Category Archives: world war II

Panzer IV Schmalturm conversion (Revell-CMK)


This is one weird-looking tank. As usual, the Germans were thinking the looniest ideas, trying to make a difference in the war, instead of doing, you know, the rational thing. (Well, rational people don’t start world wars, and most certainly do not engage in ethnic cleansing, or if they themselves do not take part in the above mentioned activities, do not work for people who do, so there’s that.)

Well, back to the tank. The PnzIV was already approaching the limits they could squeeze out of the chassis; the ausf J was an attempt to remedy this issue. The ausf H was already overstressed in several areas: it was, for example, so nose-heavy, the front suspensions were constantly under pressure. They simplified a lot of things (the turret traverse was manual only, they used all-steel return-rollers, changed the side-skirts into wire mesh, etc). The next “logical” step was to put the Schmalturm designed for the Panther onto this overstressed chassis to give it some extra firepower (kind of like a poor man’s Panther). Perhaps the turret-ring issue was not that big of a deal (the Schmalturm’s diameter is somewhat larger than the pnzIV turret’s), but the additional weight would have certainly made this tank immobile.

Anyway, it’s a cool looking tank; it looks like someone stuck a Darth Vader helmet on it. (It’s not my analogy. A popular WoT one.)

CMK makes a pretty cool little conversion set, which should be used with an ausf J model, but unfortunately, the only available ones are ausf Hs. You shall have to live with this, if you want to have a model of this tank.

The conversion is simple, the casting is nice (I like the turret armor’s texture), and you get some extras (like metal mudguards -only for the back side, though).

The side-skirt is made of wire mesh. Its role was to explode shaped-charge shells before they get to the side armor of the tank; this would decrease the efficiency of the molten copper jet that is supposed to melt its way through the armor, incinerating everyone inside. (Pleasant thoughts.)

The conversion uses some parts of the model’s side-skirts; I would have preferred to have the mounting brackets made of metal.

The build is a pleasant one; you build the chassis, and stick the turret on top.


First red-brown layer -it looks more red on the photo. It simulates the red-oxide primer for the metal. It will give some nice modulation to the subsequent layers.

Dunkelgelb. The photo is way too pale, but it IS yellow, I promise. I mixed quite a lot of  tan to simulate the scale effect (colors look darker on smaller objects, so they need to be lightened to be realistic).

I used masking tape to mask the different colors; I chose the camo pattern from my premium tank in WoT.

I only wanted to do some light weathering; after all, this is a never built, hypothetical tank. Some filters, a little bit of scratching, a light pinwash, and some dust (pigments). I used a pencil on the edges of the model; this gives a metallic look for the tank.


DML 1/144 Jagdpanzer IV diorama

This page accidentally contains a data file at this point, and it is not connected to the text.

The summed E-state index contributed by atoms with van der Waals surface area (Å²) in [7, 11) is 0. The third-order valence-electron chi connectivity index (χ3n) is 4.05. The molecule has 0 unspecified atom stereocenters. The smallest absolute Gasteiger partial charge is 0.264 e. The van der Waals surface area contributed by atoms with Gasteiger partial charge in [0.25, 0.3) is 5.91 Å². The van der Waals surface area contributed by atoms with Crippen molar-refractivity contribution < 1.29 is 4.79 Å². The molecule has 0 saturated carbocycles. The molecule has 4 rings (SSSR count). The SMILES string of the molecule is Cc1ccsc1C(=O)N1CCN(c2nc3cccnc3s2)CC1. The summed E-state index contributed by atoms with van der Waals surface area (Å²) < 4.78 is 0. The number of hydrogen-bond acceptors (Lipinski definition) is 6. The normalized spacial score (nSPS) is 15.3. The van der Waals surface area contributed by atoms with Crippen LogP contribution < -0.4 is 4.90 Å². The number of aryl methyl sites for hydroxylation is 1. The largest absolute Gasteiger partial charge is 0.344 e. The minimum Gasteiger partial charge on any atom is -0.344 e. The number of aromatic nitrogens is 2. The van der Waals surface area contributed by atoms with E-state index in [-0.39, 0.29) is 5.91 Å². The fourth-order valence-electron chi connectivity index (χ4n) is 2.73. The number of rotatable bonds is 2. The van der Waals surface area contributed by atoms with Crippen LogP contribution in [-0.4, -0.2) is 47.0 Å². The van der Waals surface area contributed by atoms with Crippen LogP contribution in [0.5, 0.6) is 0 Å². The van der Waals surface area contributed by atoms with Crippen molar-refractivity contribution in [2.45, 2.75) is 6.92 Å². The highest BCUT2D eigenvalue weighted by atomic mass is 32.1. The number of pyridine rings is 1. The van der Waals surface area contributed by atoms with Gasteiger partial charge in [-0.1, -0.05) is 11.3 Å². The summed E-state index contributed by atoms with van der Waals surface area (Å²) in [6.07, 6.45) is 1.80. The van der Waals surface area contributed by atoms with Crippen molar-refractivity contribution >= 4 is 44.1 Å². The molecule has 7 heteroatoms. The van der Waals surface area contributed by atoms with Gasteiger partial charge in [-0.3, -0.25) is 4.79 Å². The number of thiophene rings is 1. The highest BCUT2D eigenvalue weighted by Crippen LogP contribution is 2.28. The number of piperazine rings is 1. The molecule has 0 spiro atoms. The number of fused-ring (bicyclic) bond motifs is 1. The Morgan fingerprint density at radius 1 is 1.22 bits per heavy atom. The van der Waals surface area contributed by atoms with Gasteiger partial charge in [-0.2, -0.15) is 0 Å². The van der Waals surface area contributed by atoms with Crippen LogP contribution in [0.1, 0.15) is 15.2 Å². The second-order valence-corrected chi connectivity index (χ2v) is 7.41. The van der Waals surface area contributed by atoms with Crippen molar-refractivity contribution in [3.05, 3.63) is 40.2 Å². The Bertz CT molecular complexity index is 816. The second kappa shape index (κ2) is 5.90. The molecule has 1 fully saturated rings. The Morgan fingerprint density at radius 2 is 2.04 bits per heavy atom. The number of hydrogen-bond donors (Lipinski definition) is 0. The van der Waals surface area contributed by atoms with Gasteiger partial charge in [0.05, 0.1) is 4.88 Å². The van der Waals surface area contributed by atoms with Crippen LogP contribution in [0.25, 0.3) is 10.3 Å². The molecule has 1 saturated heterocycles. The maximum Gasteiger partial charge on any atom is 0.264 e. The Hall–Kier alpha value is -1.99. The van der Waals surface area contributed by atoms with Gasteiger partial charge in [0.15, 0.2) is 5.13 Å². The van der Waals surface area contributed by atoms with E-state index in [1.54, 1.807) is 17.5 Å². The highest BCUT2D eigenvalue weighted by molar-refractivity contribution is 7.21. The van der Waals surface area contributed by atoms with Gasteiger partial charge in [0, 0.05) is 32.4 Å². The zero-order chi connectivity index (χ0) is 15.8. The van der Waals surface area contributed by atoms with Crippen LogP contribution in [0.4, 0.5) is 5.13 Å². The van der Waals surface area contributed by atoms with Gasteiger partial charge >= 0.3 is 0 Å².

I really like the 1/144 DML armor offerings; the true regret I have is that I did not buy up the lot when they were available. Fortunately I managed to scavenge one or two from Ebay for a much higher price than they used to go for… (Lesson learned: even if you have 100 kits, you MUST buy that one you like, in case it goes out of production.) These models are tiny little gems: the detail is sharp, and very nice, the build is easy, and they just simply look good. The technology of injection molding has progressed incredibly: even the delicate gun tubes are completely in-scale, and they are also hollowed at the end. (I guess asking for rifling would have been a bit too much.) All in all I have not seen anything like these tanks in plastic. This post concerns the  Jagdpanzer IV I’ve built from the 1/144 range. The build was easy, and the camo was applied using an airbrush. (Talk about overkill; I thought it would be interesting to see how it works with a model that is the size of a quarter. ) I did not weather it a lot -after all, in this scale it would be mostly invisible. I did use a pencil to apply some metallic shine to the edges of the vehicle. Since this really is a tiny gem of a model, I thought I’d build my first ever diorama. It was back in Miami, where I bought a nice little display case made for hockey plucks from a gigantic store that only sold boxes and display cases. (God I miss that store…) The first step was to cover the sides with masking tape to protect them. Next I chose a couple of coral rocks I found around the house (they were literally lying around the grass), and using Miliput I formed a base for the groundwork, and embedded the rocks inside. I did not think about the transition between the Miliput and the plastic -that was some oversight I should have corrected. I tried the model to see if the composition was good, and used its tracks to make trackmarks. Next I sprayed the whole thing with different shades of brown; I was careful that the white coral rocks only got a little bit of overspray, so there’s only a hint of the colors on them. This blended them nicely into the surroundings. From a company that sold diorama stuff for model railways I got some foliage. In this scale the differently colored little flakes were perfect as grass and flowers.  Put some white glue where you want the foliage to stick, sprinkle them on, then carefully shake the diorama upside down to remove the extra -and you are done. So there you have it: our tiny tank destroyer proceeding in a scenic path towards its destiny. (Let’s pretend for a minute that these things were not used to kill people, and we’ll feel much better. I know I do.)